Since then I can't tell you how many pediatricians look at me like I have three heads when I tell them David had VBS or mention any advances in pediatric scoliosis care. I have yet to meet ONE pediatrician who knows even a fifth of what most of us do about the condition. Scoliosis is clearly not something they generally keep up on, not even minimally.

Pediatricians should NOT be setting the standards for whether or not kids are screened in school. Whoever is listening to them is nuts.

titaniumed
05-09-2015, 09:56 AM
Its going to be hard for me to be objective when talking about screening for scoliosis because I wasn’t caught early....an emotional thing for me, deleting multiple posts changing thoughts. Even if they couldn’t do anything at all, it still matters....... There is a huge difference on how somebody might feel about any particular disease, its completely different when it happens to you. Almost like the ice bucket thing with ALS, since I lost my father to this disease, I have trouble commenting on the subject due to my own emotional train wreck on the matter.

Things do get better everyday......now that we have stapling and tethering with positive results and increased knowledge amongst “some” pediatricians and doctors, the decisions on school screening should be different. Since it is a quick and simple thing to look, it shouldn’t be a hard decision, or financially driven decision.

Years ago, there were only a handful of scoliosis specialists, and no internet. If you didn’t have the right connections, you were flying blind....your decisions on treatment were actually the best you could do given the circumstances.....

Its great to have this foundation of scoliosis and deformity experts listed for those parents that might have a scoli kid. It actually brings tears to my eyes to see this happening.

Doing nothing is never an option.......All scoli’s need that evaluation from an expert before deciding what to do.....

If there is any doubt about shoulder heights, symmetry, growth, rib hump’s, lumbar humps, walking gates, pain complaints etc, please e-mail, post here, or make that call.

Ed

Susie*Bee
05-09-2015, 10:56 AM
I fell through the cracks too, Ed. I know what you mean. It's a total injustice by the pediatricians to the children and their parents. They should have the ability to KNOW the condition is present and then make a decision of whether to do something or not.

ED - YOUR MESSAGE BOX IS FULL!

jackieg412
05-09-2015, 11:46 AM
I too fell through the cracks. I insist my grand children get screened. I remind their parents all of the time. My oldest granddaughter has a 14degree curve and is ok. She is 18.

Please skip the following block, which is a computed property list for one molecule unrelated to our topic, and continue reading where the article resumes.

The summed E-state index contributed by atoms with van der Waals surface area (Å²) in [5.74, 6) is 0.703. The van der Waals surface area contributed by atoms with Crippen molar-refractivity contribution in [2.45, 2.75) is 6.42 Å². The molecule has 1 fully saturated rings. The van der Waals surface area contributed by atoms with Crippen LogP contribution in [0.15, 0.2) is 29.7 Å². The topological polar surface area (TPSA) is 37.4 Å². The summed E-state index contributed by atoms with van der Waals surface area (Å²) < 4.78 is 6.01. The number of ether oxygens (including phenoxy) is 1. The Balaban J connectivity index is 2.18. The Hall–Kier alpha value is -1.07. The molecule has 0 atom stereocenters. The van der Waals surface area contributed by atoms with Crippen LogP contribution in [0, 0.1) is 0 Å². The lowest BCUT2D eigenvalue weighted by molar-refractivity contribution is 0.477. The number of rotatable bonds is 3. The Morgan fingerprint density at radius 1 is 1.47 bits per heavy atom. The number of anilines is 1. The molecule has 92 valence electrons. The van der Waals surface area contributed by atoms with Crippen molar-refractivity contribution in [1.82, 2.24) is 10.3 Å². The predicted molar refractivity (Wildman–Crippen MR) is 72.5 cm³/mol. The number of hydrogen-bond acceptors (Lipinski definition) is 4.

I found out I had scoliosis when they had to give me a spinal for my oldest daughter birth. When I asked what was the impact of that, I was told that it meant I would have more backache than average person. I never had it followed because of that casual comment. Then all h--- broke loose.

titaniumed
05-09-2015, 03:52 PM
ED - YOUR MESSAGE BOX IS FULL!

Hmmm.......Bold is funny. (smiley face)

Yup. I clean it out, and I get hit.......I donít pay much attention to the PM system since you can only type a short paragraph before it balks.

Its clear now....

There is always my e-mail.....
titaniumed@hotmail.com

Ed

mariaf
05-11-2015, 08:18 AM
......now that we have stapling and tethering with positive results and increased knowledge amongst ďsomeĒ pediatricians and doctors, the decisions on school screening should be different. Since it is a quick and simple thing to look, it shouldnít be a hard decision, or financially driven decision.

Years ago, there were only a handful of scoliosis specialists, and no internet. If you didnít have the right connections, you were flying blind....your decisions on treatment were actually the best you could do given the circumstances.....

Its great to have this foundation of scoliosis and deformity experts listed for those parents that might have a scoli kid. It actually brings tears to my eyes to see this happening.

Great post, Ed. And I see you emphasized the word "some" which cannot be stressed enough. There are still too many doctors (not just pediatricians, but sadly orthos as well) who don't know enough about VBS/VBT to even bring it up.

Hence the need for the Pediatric Spine Foundation, whose main missions are research and EDUCATION!

Susie*Bee
05-11-2015, 08:45 AM
So what we need is the SRS or someone to push the AAP to change their position on school screening. SRS meets Sept. 30 - Oct. 2 in Minneapolis. But I doubt that they would be able to mention it.